Endangered Species
Midwest Region

 

 

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Endangered Species Permits

Habitat Conservation Plans (HCPs) and Incidental Take Permits

The Endangered Species Act prohibits the "take" of listed species through direct harm or habitat destruction. In the 1982 ESA amendments, Congress authorized the U.S Fish and Wildlife Service (through the Secretary of the Interior) to issue permits for the "incidental take" of endangered and threatened wildlife species (See Section 10a(1)(B) of the ESA). Thus, permit holders can proceed with an activity that is legal in all other respects, but that results in the "incidental" taking of a listed species.

 

The 1982 amendment requires that permit applicants design, implement, and secure funding for a conservation plan that minimizes and mitigates harm to the impacted species during the proposed project. That plan is commonly called a Habitat Conservation Plan. Habitat Conservation Plans are legally binding agreements between the Secretary of the Interior and the permit holder.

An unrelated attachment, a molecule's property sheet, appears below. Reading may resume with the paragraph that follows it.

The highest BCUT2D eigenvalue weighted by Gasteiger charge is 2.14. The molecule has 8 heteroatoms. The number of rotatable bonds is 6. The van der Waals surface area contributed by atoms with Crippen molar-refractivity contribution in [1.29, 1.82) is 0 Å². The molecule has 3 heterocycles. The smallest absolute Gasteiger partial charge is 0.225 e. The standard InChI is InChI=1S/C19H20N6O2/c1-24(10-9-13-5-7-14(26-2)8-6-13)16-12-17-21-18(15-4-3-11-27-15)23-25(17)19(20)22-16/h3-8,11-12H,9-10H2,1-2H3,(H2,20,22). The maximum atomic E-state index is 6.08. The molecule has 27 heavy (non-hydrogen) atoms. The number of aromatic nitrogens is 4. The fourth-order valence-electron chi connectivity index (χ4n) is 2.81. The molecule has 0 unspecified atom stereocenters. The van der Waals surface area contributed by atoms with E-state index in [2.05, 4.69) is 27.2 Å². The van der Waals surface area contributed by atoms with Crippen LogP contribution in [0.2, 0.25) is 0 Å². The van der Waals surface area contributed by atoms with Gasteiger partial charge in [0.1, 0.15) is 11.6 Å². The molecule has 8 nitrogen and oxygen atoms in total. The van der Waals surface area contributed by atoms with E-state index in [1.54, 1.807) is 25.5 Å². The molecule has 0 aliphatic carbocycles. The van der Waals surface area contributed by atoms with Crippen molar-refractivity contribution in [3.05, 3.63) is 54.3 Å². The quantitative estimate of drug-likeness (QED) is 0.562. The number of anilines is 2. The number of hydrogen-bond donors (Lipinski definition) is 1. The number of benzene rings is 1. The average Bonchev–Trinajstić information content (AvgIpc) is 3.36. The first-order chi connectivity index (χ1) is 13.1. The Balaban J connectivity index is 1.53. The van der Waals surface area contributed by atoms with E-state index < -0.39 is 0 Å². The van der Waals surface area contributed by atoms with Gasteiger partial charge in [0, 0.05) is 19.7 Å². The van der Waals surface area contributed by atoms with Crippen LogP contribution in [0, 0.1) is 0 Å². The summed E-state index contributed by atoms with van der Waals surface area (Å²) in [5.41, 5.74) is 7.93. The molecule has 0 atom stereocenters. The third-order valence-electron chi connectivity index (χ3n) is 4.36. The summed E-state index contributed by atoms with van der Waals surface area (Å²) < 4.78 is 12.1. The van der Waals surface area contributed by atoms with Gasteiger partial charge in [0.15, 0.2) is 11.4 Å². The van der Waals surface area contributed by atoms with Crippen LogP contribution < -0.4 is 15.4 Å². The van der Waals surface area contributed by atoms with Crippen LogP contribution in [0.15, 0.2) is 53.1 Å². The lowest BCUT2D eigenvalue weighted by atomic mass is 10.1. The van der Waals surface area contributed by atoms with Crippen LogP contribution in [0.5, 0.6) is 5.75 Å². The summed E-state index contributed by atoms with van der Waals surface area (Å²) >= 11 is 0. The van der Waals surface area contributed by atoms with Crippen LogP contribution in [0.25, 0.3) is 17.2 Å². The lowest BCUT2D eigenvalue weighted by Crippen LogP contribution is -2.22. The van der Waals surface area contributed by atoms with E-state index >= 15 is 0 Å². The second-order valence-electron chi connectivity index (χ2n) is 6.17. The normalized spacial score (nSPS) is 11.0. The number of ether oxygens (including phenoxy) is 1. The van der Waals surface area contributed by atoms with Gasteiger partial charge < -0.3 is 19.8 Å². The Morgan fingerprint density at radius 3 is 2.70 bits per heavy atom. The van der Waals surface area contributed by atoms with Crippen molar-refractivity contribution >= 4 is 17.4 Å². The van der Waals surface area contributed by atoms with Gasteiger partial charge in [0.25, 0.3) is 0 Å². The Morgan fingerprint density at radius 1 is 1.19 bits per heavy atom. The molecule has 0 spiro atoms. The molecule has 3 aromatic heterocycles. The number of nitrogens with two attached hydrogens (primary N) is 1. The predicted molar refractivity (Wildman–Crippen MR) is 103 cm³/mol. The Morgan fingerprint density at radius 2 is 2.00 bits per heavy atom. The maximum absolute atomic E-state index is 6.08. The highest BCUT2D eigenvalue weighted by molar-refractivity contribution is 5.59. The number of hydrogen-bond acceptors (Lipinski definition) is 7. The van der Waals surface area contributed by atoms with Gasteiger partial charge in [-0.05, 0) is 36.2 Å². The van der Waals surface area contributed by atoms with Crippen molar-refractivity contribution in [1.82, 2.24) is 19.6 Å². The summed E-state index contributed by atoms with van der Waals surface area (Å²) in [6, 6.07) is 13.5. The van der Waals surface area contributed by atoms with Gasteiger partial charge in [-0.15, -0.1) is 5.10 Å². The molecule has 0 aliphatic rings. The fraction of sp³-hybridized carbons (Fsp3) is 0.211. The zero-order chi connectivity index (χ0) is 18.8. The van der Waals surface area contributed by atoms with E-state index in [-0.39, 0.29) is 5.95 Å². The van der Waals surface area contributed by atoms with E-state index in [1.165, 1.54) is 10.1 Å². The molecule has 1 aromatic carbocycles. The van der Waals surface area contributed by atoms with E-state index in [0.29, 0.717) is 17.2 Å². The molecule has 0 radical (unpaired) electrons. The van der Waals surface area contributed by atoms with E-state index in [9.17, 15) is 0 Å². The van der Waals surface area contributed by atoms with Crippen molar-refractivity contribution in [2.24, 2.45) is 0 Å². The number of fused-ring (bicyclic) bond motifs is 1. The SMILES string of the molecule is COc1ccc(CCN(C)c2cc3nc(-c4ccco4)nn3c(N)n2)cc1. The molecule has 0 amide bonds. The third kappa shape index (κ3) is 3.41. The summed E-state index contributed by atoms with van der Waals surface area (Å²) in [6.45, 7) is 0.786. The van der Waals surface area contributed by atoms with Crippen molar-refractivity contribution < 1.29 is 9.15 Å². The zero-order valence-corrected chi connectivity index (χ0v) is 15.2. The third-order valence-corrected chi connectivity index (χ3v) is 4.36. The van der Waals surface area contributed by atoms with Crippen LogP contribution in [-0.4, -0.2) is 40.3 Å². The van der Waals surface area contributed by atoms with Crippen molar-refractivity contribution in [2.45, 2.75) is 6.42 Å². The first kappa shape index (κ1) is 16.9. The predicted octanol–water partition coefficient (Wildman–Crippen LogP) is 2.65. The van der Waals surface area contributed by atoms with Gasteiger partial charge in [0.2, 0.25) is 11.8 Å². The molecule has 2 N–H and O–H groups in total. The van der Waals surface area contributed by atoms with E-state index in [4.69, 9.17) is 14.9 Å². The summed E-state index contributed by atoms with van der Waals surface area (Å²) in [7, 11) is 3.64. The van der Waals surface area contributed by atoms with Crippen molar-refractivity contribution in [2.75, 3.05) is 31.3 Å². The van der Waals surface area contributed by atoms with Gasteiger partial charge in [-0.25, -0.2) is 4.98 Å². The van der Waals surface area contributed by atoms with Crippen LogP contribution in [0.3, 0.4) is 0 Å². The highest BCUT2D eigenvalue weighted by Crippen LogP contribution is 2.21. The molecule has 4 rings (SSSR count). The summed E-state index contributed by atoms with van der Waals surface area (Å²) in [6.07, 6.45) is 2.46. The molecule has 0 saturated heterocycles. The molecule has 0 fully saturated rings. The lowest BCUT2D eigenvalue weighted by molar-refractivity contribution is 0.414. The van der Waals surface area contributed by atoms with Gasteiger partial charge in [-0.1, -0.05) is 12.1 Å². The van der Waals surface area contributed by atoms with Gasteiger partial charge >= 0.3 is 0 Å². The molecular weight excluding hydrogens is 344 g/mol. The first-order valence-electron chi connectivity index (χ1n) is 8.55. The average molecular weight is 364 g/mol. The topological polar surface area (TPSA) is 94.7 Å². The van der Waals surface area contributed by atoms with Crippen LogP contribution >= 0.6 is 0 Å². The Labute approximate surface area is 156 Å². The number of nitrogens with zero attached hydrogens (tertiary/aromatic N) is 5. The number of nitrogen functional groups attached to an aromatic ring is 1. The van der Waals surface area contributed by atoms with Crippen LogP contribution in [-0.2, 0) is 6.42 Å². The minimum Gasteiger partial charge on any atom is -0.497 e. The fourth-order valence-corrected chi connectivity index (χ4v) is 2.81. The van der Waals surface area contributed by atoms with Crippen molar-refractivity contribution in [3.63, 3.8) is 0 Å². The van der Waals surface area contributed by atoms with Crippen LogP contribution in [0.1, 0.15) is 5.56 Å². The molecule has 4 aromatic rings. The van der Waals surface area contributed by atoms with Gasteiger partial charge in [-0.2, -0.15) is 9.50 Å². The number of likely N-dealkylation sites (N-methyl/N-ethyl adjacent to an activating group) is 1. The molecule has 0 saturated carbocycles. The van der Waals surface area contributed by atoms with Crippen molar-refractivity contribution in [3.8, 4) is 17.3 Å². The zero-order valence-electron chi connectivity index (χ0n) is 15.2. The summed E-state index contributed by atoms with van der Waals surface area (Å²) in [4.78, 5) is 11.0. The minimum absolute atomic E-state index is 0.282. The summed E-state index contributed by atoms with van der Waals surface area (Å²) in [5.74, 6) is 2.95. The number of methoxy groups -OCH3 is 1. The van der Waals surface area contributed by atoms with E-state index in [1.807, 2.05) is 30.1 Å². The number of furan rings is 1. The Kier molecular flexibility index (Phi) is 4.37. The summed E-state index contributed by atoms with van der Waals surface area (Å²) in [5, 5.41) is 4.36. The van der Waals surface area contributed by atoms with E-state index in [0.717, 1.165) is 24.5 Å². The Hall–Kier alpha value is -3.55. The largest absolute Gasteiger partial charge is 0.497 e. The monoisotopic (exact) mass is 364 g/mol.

General Information about Incidental Take Permits and Habitat Conservation Plans

Frequently Asked Questions about HCPs

 

Habitat Conservation Plans under the Endangered Species Act (1-page PDF Adobe PDF Icon)

 

Fact Sheet - Habitat Conservation Plans: Section 10 of the Endangered Species Act

 

Applying for a permit from the U.S. Fish and Wildlife Service

 

Instructions on how to Develop a Habitat Conservation Plan

Explanation of the HCP Development Process

 

Requirements of an HCP

 

General Outline of an HCP

 

Contents of an HCP

 

Tools for Preparing Habitat Conservation Plans (includes forms and templates)

 

Habitat Conservation Plans - Selected Readings

 

 

Back to Permits page

 

Last updated: June 10, 2014